Monday, August 26, 2013

Edgar Maxence: Symbolism via Women

There are plenty of images of the work of Edgar Maxence (1871-1954) on the Internet, but little information about him. His Wikipedia entry is here, and the French Wikipedia entry is about the same size. One possibly noteworthy fact is that he studied under Gustave Moreau, the noted Symbolist painter.

Maxence painted a good many religious scenes and a number of his other subjects were treated in a similar manner. He was a good draftsman and used other media besides oil. As best I can tell, he painted in a higher key (less darks) by the 1920s and some of his landscape paintings are loosely done. Perhaps because of the war or maybe because he had turned 70, his production seems to have fallen off drastically after 1941.

Although he occasionally depicted men, his subjects were almost always attractive young women.

Gallery

L'Âme de la Forêt - 1898

Les fleurs du lac - 1900
Note the two ladies glancing at us.  Plus the rare inclusion of male subjects.

La femme à l'orchidée - 1900
Might that be a cigarette in her right hand?  Don't notice any smoke, though.  Must be unlit.

Edelweiss
Not a religious painting, and not very Symbolic, so far as I can tell (though I'm ignorant of many symbols, religious or otherwise). But, as noted above, the treatment is similar.

Jeune fille nourrissant des cygnes
Portrait de jeune fille - c.1900
study of a young woman's head
It looks like the same model was used for these three paintings.  A caption I found on the Internet for the middle one stated that the media were watercolor, gouache and pastel.  The lower work clearly incorporates some watercolor.

Serenité - 1912
Le livre de la paix
All three women look like they were derived from the same model.

Reflection

Le carrefoure de Prigny
This is dated, but I can't quite read it. Might be 1944. But it's freely done and modernist-influenced.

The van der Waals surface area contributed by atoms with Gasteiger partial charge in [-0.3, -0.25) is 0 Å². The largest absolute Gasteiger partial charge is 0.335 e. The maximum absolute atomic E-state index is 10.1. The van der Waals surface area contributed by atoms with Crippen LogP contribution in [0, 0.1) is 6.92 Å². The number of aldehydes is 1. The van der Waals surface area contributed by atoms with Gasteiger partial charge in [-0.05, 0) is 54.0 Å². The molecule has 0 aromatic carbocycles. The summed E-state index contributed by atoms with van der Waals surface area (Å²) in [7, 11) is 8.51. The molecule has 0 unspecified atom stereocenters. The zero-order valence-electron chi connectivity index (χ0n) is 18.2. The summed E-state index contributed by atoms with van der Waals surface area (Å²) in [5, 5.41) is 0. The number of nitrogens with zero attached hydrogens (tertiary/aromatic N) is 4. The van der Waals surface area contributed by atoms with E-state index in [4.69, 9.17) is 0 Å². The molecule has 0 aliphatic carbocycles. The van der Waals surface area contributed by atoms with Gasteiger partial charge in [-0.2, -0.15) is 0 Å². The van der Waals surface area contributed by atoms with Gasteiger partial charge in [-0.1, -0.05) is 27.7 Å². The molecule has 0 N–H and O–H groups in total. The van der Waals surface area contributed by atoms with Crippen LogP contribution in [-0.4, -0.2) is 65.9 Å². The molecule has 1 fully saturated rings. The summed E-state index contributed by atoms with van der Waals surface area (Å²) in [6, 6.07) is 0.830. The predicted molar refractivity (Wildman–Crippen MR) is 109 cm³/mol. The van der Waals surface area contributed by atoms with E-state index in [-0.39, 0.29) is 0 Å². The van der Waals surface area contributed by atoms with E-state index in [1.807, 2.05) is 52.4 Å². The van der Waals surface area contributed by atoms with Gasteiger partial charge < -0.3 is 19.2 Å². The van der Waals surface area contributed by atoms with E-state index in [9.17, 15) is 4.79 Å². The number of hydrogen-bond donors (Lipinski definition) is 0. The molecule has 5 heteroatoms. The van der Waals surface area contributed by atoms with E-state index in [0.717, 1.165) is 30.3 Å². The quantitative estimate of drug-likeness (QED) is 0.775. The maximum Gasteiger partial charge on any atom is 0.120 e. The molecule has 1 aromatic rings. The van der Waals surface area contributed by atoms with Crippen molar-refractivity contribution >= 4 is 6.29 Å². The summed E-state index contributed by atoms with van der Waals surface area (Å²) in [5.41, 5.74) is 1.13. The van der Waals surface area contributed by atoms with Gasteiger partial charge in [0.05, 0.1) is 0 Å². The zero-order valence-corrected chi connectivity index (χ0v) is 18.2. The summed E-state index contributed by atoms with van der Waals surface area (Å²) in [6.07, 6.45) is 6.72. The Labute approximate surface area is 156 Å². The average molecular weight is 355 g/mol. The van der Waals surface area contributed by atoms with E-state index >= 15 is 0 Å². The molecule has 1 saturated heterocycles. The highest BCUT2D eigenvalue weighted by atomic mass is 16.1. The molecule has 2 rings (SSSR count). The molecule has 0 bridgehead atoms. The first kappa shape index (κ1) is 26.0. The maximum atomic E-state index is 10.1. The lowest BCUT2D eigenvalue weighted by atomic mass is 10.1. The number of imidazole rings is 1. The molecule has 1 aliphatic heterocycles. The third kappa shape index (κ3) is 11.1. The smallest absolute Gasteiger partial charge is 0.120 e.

Portrait du femme - 1941
One of his later works. Its style shows a modernist influence in its simplicity, but only slightly.

5 comments:

dearieme said...

The combination of style and subject matter on most of those is not remotely to my taste. I do like the last one, though. I hope that whoever commissioned it did too.

Donald Pittenger said...

dearieme -- Yes, the paintings have a curious edge to them. Clearly, he enjoyed depicting pretty women, but felt that he needed to place them in some kind of uplifting settings. In the past, plenty of artists did exactly the same thing. One difference is, Maxence's women often seem more modern and prettier than the traditional norm.

I probably like them more than you do, but I don't like them enough to put one on a wall of our living room.

Anonymous said...

Yes, that's an unlit cigarette in her hand. It's a detail of a Job cigarette papers advert.

Miriam Shapiro said...

The cigarette is lit and smoke curls to the right and up.

Albert. S said...

...loved the way he handled the skin tones. Just charming. He must of loved showing the color changes with transparency. I bet he used some type of glazing to reach the transparency that appears.
Also very interesting that he would combine mediums on the canvas. Not your so called method of the day nor today.